The provisions of the Schools Bill affecting QSCBs and QZABs apply to obligations issued after Dec. 31, 2010, except that the nullification of applicability of the Davis-Bacon prevailing wage rules would take effect upon the School Bill’s enactment into law.

    The Childers Bill, H. R. 4292, gives issuers the option to issue QSCBs and QZABs as bonds under which an issuer may receive a subsidy payment, similar to the option given to issuers of BABs. Under current law, QSCBs and QZABs may only be issued as "traditional" tax credit bonds under which the purchaser receives all or part of his or her return in the form of a federal income tax credit in lieu of interest paid by the issuer (Tax Credit Bonds).

    The Childers Bill, however, allows issuers to choose whether to issue QSCBs and QZABs as Tax Credit Bonds or as bonds under which the issuer receives a subsidy payment directly from the U.S. Treasury (Direct Payment Bonds) equal to the lesser of (i) the interest paid by the issuer on each payment date; or (ii) the amount of interest which would have been payable if the bonds were issued as Tax Credit Bonds, and such interest were determined at the applicable credit rate for Tax Credit Bonds. Under the Childers Bill, issuers must make an irrevocable election to issue their QSCBs and QZABs as Direct Payment Bonds. The provisions of the Childers Bill affecting QSCBs and QZABs apply to obligations issued after Dec. 31, 2009.

    New CREBs

    Sen. Grassley's Dec. 3 bill, S. 2826, introduced the Clean Renewable Energy Advancement Tax Extension Jobs Act of 2009 (the New CREBs Bill) that, among other things, modifies the provisions of New CREBs.

    The New CREBs Bill increases the national limitation for New CREBs from $2.4 billion to $4.6 billion, and provides that New CREBs issues under such increased authorization are not subject to the Davis-Bacon prevailing wage rules imposed upon New CREBs under Section 1601 of ARRTA.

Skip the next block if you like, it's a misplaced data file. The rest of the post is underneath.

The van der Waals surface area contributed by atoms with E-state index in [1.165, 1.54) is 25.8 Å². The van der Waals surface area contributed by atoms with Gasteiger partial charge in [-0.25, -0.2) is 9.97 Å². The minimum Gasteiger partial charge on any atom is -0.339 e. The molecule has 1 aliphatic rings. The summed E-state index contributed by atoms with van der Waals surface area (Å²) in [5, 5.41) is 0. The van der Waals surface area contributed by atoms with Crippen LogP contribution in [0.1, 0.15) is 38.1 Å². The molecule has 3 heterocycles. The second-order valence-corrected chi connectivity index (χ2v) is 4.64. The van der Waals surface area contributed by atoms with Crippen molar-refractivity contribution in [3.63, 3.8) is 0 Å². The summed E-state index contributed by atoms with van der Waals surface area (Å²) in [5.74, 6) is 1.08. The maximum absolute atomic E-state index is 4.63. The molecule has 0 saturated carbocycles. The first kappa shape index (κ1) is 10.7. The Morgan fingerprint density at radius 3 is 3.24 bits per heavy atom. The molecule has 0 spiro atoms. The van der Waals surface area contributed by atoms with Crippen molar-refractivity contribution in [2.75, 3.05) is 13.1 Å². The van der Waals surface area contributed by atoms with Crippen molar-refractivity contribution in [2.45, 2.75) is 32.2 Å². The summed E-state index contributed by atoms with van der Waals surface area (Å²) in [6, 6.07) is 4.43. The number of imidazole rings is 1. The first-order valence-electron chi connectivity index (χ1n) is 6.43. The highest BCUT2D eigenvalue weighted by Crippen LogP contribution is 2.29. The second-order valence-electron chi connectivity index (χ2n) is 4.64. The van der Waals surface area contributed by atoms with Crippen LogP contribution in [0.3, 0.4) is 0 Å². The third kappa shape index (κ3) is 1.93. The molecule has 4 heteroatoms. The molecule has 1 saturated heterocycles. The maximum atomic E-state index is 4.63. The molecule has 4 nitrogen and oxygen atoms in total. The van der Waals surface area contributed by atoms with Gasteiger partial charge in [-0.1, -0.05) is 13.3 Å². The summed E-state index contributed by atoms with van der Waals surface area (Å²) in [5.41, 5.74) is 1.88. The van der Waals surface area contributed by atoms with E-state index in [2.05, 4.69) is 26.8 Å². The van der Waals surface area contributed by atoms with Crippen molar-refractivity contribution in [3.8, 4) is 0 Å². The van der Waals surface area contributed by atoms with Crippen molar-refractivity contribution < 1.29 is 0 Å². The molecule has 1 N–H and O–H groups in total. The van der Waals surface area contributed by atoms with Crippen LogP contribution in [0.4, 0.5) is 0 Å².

In addition, the New CREBs Bill eliminates the availability of the permitted sinking fund structure and the exclusion from the arbitrage limitations of the investment of the proceeds.
    The permitted sinking fund structure allows a qualified tax credit bond issuer to make properly sized sinking fund installments without reducing the face amount of the bond to which the tax credit applies.

    Lastly, the New CREBs Bill eliminates the ability of a holder of a New CREB holder to strip the tax credit. Unless stated otherwise, the changes to New CREBs described above would apply to New CREBs issued after the enactment of the New CREBs Bill.

    New CREBs may be issued to finance certain facilities generating electricity from, among other sources, wind, solar, landfill gas, biomass, geothermal and hydro. Generally, the projects are owned by non-tax paying entities such as state and local governments, Indian tribes, mutual or cooperative electric companies, and public power providers.

    Tax-exempt Bonds

    The Schools Bill increases the ceiling for eligibility of the small issuer exception to rebate found in Section 148(f)(4)(D)(vii) of the Code to $15 million from $5 million for purposes of governmental entities with general taxing powers financing public school facilities on a tax-exempt basis.